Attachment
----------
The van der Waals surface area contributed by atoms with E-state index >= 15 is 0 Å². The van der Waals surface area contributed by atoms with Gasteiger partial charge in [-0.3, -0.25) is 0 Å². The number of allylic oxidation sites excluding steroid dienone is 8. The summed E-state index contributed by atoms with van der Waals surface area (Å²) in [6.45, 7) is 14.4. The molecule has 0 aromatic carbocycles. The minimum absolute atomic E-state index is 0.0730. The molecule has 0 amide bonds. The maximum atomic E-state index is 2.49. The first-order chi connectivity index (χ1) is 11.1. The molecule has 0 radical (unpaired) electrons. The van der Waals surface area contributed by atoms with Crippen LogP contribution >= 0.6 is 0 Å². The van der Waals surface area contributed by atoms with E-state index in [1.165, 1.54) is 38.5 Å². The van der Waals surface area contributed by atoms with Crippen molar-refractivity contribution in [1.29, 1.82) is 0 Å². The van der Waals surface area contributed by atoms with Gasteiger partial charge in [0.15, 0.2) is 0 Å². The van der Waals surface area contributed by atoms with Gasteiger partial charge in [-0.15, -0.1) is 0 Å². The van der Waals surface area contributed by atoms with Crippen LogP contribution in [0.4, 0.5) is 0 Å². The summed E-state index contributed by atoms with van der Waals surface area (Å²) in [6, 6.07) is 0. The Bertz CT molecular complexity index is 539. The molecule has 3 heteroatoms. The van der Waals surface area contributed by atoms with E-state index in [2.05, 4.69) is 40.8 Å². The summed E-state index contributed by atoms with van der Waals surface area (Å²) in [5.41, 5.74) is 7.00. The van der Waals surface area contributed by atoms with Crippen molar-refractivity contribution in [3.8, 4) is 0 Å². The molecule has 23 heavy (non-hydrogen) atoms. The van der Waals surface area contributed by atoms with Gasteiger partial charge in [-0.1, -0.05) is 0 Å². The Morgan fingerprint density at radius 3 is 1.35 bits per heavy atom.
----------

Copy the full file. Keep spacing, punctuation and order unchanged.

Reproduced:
The van der Waals surface area contributed by atoms with E-state index >= 15 is 0 Å². The van der Waals surface area contributed by atoms with Gasteiger partial charge in [-0.3, -0.25) is 0 Å². The number of allylic oxidation sites excluding steroid dienone is 8. The summed E-state index contributed by atoms with van der Waals surface area (Å²) in [6.45, 7) is 14.4. The molecule has 0 aromatic carbocycles. The minimum absolute atomic E-state index is 0.0730. The molecule has 0 amide bonds. The maximum atomic E-state index is 2.49. The first-order chi connectivity index (χ1) is 11.1. The molecule has 0 radical (unpaired) electrons. The van der Waals surface area contributed by atoms with Crippen LogP contribution >= 0.6 is 0 Å². The van der Waals surface area contributed by atoms with E-state index in [1.165, 1.54) is 38.5 Å². The van der Waals surface area contributed by atoms with Crippen molar-refractivity contribution in [1.29, 1.82) is 0 Å². The van der Waals surface area contributed by atoms with Gasteiger partial charge in [0.15, 0.2) is 0 Å². The van der Waals surface area contributed by atoms with Gasteiger partial charge in [-0.15, -0.1) is 0 Å². The van der Waals surface area contributed by atoms with Crippen LogP contribution in [0.4, 0.5) is 0 Å². The summed E-state index contributed by atoms with van der Waals surface area (Å²) in [6, 6.07) is 0. The Bertz CT molecular complexity index is 539. The molecule has 3 heteroatoms. The van der Waals surface area contributed by atoms with E-state index in [2.05, 4.69) is 40.8 Å². The summed E-state index contributed by atoms with van der Waals surface area (Å²) in [5.41, 5.74) is 7.00. The van der Waals surface area contributed by atoms with Crippen molar-refractivity contribution in [3.8, 4) is 0 Å². The molecule has 23 heavy (non-hydrogen) atoms. The van der Waals surface area contributed by atoms with Gasteiger partial charge in [-0.1, -0.05) is 0 Å². The Morgan fingerprint density at radius 3 is 1.35 bits per heavy atom.